Researchers corrected mutations underlying cystic fibrosis (CF) in a three-dimensional (3D) cell model of the disorder, using a new form of gene editing.
This work serves as a proof-of-principle for the technique — called prime editing, seen as an improvement on the CRISPR/Cas9 gene editing tool — and raises the possibility of a future cure, according to the scientists.
The study, “Evaluating CRISPR-based prime editing for cancer modeling and CFTR repair in organoids,” was published in the journal Life Science Alliance.
Gene editing has emerged as a way to introduce highly targeted changes in DNA sequences to treat genetic disorders. Changes include inserting or deleting segments — even entire genes — and swapping disease-causing mutations embedded within a gene with their healthy counterparts.
One such gene is the cystic fibrosis transmembrane conductance regulator (CFTR), which encodes a protein of the same name that is essential for regulating the exchange of salts and water between cells and their environment. Mutations affecting the ability of the CFTR protein to work as it should lead to CF.
Most gene editing is performed using CRISPR/Cas9 (simply CRISPR for short). While highly effective, CRISPR also causes a number of off-target effects, which raises concerns over its use as a therapy.
Researchers at the Hubrecht Institute, in the Netherlands, working with improved version of CRISPR called prime editing, tested its potential once further optimized to “correct” CFTR mutations in human intestinal organoids — 3D “mini-organs” that better approximate the organ found in humans than do the more traditional, flat layer of cells in a Petri dish.
Although CF predominantly affects the lungs, CFTR also regulates fluid transport into the lumen, the cavity within hollow organs such as the intestines. This, the investigators argued, makes intestinal organoids a suitable model of the disorder.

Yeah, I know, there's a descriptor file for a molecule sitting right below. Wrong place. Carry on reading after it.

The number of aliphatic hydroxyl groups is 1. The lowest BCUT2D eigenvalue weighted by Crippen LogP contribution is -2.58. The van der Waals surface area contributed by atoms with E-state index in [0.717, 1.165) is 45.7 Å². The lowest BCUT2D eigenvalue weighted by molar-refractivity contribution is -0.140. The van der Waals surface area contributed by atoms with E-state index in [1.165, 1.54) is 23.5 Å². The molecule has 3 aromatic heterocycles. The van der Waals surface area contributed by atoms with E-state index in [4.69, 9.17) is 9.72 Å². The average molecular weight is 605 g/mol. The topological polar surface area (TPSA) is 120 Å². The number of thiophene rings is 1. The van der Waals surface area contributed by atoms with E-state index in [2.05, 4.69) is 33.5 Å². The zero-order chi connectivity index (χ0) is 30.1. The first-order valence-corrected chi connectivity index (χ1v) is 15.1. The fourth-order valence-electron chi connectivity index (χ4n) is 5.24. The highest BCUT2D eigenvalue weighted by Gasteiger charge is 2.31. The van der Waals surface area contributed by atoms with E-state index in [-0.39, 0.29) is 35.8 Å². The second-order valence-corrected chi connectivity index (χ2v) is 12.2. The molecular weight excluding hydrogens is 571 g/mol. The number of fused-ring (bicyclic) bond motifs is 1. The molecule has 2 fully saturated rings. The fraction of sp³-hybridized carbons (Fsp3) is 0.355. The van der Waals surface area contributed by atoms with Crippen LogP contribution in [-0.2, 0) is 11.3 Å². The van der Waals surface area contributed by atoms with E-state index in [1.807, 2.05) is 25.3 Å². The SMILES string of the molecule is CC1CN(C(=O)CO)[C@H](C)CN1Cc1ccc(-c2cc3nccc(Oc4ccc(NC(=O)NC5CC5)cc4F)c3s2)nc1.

Applying the technique to the CFTR gene in these organoids, the researchers observed that those treated by prime editing adopted the same features as healthy organoids, in response to a compound called forskolin, which stimulates fluid transport into the organoid lumen via CFTR.
“We applied prime editing to the mutations, after which the treated organoids demonstrated the same response as the healthy organoids: they became swollen. That provided us with proof that our technique worked and replaced the mutated DNA,” Maarten Geurts, a PhD candidate and the study’s first author, said in a press release.
The team found that prime editing had variable efficacy depending on organoid tissue type, but was safer than the more established CRISPR method, not causing genome-wide off-target changes.
“In our study, prime editing proves to be a safer technique than the conventional CRISPR/Cas9. It can build in a new piece of DNA without causing damage elsewhere in the DNA. That makes the technique promising for application in patients,” Geurts added.
This work brings the possibility of treating or even curing CF, and other diseases, through gene editing one step closer to clinical use, Geurts said. Work remains, however, to adapt prime editing for safe use in humans.
“Prime editing is a versatile tool that can be used for disease modeling and clinical repair of most types of disease-causing mutations in human adult stem cells,” the researchers wrote. “Yet, it will require further improvement to allow widespread use as a technique for mutational modeling and for gene repair.”